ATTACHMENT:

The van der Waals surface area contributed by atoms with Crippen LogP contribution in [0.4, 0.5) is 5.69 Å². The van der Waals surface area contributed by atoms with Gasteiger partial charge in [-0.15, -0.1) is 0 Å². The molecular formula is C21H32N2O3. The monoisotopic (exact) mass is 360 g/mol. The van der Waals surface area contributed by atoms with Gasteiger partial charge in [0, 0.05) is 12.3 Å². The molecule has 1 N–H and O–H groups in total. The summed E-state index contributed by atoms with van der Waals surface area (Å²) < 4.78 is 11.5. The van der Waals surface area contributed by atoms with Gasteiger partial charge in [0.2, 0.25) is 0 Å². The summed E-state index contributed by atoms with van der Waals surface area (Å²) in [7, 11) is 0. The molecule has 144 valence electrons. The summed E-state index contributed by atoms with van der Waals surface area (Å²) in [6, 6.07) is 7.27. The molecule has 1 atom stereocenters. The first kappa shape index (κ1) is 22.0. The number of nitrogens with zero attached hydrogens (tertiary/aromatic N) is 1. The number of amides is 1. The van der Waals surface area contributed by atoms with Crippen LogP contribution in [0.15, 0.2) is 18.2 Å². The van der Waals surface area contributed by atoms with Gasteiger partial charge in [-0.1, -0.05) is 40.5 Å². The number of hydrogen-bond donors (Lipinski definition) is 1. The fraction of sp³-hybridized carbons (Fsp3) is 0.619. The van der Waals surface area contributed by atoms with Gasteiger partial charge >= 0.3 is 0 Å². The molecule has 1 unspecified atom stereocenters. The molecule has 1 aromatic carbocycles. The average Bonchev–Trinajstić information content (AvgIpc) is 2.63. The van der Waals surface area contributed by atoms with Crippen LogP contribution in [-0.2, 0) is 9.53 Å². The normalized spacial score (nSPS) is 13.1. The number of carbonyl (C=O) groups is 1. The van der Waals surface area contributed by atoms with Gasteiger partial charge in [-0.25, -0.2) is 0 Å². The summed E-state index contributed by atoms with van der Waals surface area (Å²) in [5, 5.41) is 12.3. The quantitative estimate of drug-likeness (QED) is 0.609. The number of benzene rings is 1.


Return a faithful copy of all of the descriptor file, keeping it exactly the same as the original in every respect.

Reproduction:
The van der Waals surface area contributed by atoms with Crippen LogP contribution in [0.4, 0.5) is 5.69 Å². The van der Waals surface area contributed by atoms with Gasteiger partial charge in [-0.15, -0.1) is 0 Å². The molecular formula is C21H32N2O3. The monoisotopic (exact) mass is 360 g/mol. The van der Waals surface area contributed by atoms with Gasteiger partial charge in [0, 0.05) is 12.3 Å². The molecule has 1 N–H and O–H groups in total. The summed E-state index contributed by atoms with van der Waals surface area (Å²) < 4.78 is 11.5. The van der Waals surface area contributed by atoms with Gasteiger partial charge in [0.2, 0.25) is 0 Å². The summed E-state index contributed by atoms with van der Waals surface area (Å²) in [7, 11) is 0. The molecule has 144 valence electrons. The summed E-state index contributed by atoms with van der Waals surface area (Å²) in [6, 6.07) is 7.27. The molecule has 1 atom stereocenters. The first kappa shape index (κ1) is 22.0. The number of nitrogens with zero attached hydrogens (tertiary/aromatic N) is 1. The number of amides is 1. The van der Waals surface area contributed by atoms with Crippen LogP contribution in [0.15, 0.2) is 18.2 Å². The van der Waals surface area contributed by atoms with Gasteiger partial charge in [-0.1, -0.05) is 40.5 Å². The number of hydrogen-bond donors (Lipinski definition) is 1. The fraction of sp³-hybridized carbons (Fsp3) is 0.619. The van der Waals surface area contributed by atoms with Gasteiger partial charge >= 0.3 is 0 Å². The molecule has 1 unspecified atom stereocenters. The molecule has 1 aromatic carbocycles. The average Bonchev–Trinajstić information content (AvgIpc) is 2.63. The van der Waals surface area contributed by atoms with Crippen LogP contribution in [-0.2, 0) is 9.53 Å². The normalized spacial score (nSPS) is 13.1. The number of carbonyl (C=O) groups is 1. The van der Waals surface area contributed by atoms with Gasteiger partial charge in [-0.25, -0.2) is 0 Å². The summed E-state index contributed by atoms with van der Waals surface area (Å²) in [5, 5.41) is 12.3. The quantitative estimate of drug-likeness (QED) is 0.609. The number of benzene rings is 1.